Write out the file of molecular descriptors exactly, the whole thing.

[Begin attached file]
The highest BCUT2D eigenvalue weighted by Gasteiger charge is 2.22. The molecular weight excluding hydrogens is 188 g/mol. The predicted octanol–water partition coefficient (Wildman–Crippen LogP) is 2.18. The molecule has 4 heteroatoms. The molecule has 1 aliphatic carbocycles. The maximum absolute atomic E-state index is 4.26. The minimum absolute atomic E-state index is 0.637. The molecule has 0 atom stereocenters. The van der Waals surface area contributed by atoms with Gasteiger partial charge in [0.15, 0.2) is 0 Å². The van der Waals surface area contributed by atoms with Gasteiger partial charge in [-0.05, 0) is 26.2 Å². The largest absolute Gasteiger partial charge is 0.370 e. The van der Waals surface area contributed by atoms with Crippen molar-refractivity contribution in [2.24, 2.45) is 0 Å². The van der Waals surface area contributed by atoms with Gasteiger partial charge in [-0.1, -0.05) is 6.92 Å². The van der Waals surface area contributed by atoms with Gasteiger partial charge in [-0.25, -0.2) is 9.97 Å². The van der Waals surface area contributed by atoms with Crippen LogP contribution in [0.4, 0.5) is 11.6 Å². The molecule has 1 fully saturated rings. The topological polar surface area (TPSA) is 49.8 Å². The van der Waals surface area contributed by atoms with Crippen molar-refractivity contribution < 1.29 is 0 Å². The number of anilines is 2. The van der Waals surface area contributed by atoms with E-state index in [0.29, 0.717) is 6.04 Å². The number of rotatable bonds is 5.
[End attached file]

The highest BCUT2D eigenvalue weighted by Gasteiger charge is 2.22. The molecular weight excluding hydrogens is 188 g/mol. The predicted octanol–water partition coefficient (Wildman–Crippen LogP) is 2.18. The molecule has 4 heteroatoms. The molecule has 1 aliphatic carbocycles. The maximum absolute atomic E-state index is 4.26. The minimum absolute atomic E-state index is 0.637. The molecule has 0 atom stereocenters. The van der Waals surface area contributed by atoms with Gasteiger partial charge in [0.15, 0.2) is 0 Å². The van der Waals surface area contributed by atoms with Gasteiger partial charge in [-0.05, 0) is 26.2 Å². The largest absolute Gasteiger partial charge is 0.370 e. The van der Waals surface area contributed by atoms with Crippen molar-refractivity contribution in [2.24, 2.45) is 0 Å². The van der Waals surface area contributed by atoms with Gasteiger partial charge in [-0.1, -0.05) is 6.92 Å². The van der Waals surface area contributed by atoms with Gasteiger partial charge in [-0.25, -0.2) is 9.97 Å². The van der Waals surface area contributed by atoms with Crippen LogP contribution in [0.4, 0.5) is 11.6 Å². The molecule has 1 fully saturated rings. The topological polar surface area (TPSA) is 49.8 Å². The van der Waals surface area contributed by atoms with Crippen molar-refractivity contribution < 1.29 is 0 Å². The number of anilines is 2. The van der Waals surface area contributed by atoms with E-state index in [0.29, 0.717) is 6.04 Å². The number of rotatable bonds is 5.